Ever had to put up with long compile times? If you've written software using compiled languages for a while, then I bet you have. Sooner or later, a project's size grows to the point where an increasing amount of your time is spent waiting for the compiler to finish so that you can test your code. Here are a few ways you can get the compile time back down:

Buy a faster machine ;-)

Yes, one of the easiest ways is to get a more powerful computer... until you have to pay for it, that is. A more powerful machine with a very fast hard-drive will make a difference.

Parallel Builds

Your computer likely has multiple cores. So, how about putting all of them to use when compiling? It's very easy to do with makefiles. Simply add a -j<n> parameter, where <n> is the number of cores you have. For example:
make -j8

his will start <n> build processes, enabling your project to be built faster. In scripts you can get the number of cores using the nproc command, e.g.:
make -j$(nproc)

There are some complications with using parallel make/build, but I'll leave those for some other time.

Eliminate Unnecessary Includes

If a faster machine and parallel builds aren't enough, then reducing compile time takes more effort. You'll need to go through your code and eliminate all unnecessary includes. What this does, is reduce the number of files that get recompiled every time you change a header. This can be a big time saver.

The worst case is when you have a header file that's included in all source files. In that case, one change to that header results in a full rebuild of the entire project.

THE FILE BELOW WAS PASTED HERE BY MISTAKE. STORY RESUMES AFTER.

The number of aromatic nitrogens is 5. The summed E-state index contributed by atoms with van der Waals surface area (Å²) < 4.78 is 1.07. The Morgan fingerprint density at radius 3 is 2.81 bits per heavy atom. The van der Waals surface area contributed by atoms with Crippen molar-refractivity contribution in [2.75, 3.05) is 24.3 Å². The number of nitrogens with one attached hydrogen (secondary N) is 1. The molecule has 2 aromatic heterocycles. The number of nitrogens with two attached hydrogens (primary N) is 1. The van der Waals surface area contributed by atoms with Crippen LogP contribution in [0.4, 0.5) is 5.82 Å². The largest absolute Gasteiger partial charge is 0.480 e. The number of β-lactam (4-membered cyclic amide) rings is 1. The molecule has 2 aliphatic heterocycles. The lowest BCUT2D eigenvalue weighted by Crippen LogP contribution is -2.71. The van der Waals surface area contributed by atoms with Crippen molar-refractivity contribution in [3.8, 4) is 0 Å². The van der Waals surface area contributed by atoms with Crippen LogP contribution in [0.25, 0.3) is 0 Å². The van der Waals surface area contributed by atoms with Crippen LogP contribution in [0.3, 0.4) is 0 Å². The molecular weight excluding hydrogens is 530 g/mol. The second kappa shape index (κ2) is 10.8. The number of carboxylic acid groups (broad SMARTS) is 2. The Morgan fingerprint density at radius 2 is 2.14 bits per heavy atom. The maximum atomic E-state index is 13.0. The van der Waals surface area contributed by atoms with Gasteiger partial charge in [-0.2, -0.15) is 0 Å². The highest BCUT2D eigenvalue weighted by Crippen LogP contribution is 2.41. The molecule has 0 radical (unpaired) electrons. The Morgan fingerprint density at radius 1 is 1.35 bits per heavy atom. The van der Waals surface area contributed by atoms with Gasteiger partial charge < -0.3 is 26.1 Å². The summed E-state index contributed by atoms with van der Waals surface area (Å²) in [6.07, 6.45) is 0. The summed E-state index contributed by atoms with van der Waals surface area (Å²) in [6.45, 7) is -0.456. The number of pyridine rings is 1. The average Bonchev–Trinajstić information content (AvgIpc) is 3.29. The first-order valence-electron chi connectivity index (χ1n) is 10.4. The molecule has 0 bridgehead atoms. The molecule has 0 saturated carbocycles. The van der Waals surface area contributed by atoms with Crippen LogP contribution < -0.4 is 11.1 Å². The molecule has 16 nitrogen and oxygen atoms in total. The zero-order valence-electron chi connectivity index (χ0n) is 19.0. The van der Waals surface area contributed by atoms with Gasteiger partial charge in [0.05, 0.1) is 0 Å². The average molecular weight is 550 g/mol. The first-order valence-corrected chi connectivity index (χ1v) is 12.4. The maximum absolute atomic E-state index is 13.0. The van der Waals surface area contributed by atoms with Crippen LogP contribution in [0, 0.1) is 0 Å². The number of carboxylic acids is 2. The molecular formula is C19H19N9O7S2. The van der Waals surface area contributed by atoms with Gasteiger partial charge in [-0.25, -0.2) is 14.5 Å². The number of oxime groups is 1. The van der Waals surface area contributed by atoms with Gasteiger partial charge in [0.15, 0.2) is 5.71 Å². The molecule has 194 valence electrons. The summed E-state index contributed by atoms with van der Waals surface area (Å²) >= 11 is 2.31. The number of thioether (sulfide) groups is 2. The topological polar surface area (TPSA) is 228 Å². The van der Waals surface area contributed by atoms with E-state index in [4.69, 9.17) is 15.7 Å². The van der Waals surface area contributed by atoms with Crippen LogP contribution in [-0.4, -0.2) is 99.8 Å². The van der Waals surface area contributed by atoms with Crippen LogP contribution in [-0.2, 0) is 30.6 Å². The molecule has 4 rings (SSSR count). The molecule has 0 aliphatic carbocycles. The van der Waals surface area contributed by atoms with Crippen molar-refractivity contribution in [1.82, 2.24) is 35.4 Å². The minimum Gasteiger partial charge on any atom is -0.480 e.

Eliminate Unnecessary Includes Part 2

#include statements in header files are a special problem. They can build an entire web of #includes, meaning that including a single header file sucks in many many more. Any change to header files inside that web of includes could trigger a huge rebuild.

In the video I give the example of the HTTPConnectionsList class in HTTPConnection.h. It has a pointer to an EventManager (the class that handles the event loop). However, code that uses the HTTPConnection does NOT need access to the EventManager. So, we can add a class declaration to the top of the header file, e.g.:

class EventManager;

Then, we can move the #include "EventManager.h" statement to HTTPConnection.cpp. One more include eliminated. Now we can modify EventManager.h without triggering a rebuild of every source file that uses an HTTPConnection (which is every HTTP request handler for ZitaFTP's web-based GUI).

Other Possibilities

If the above isn't enough, then here are a few more:

The PImpl Paradigm

Here, you create a wrapper class with a Pointer to an Implementation class. This completely separates the internal implementation from any code that uses it. While this can reduce header file dependencies, I suggest using it with caution. PImpl doubles the number of source files used because you have both the implementation and a wrapper. You also have double-work, since all public methods need to be duplicated in the wrapper. There's also a small runtime overhead.

PImpl can be effective, but only use it when it's actually needed.

PreCompiled Headers (PCH)

I've never really bothered with PCH, because they have all sorts of restrictions. And, with GCC they don't have much impact on the compile time of C++ code. I've been told that they're more effective with Microsoft's Visual Studio. However, most of my work is done with GCC.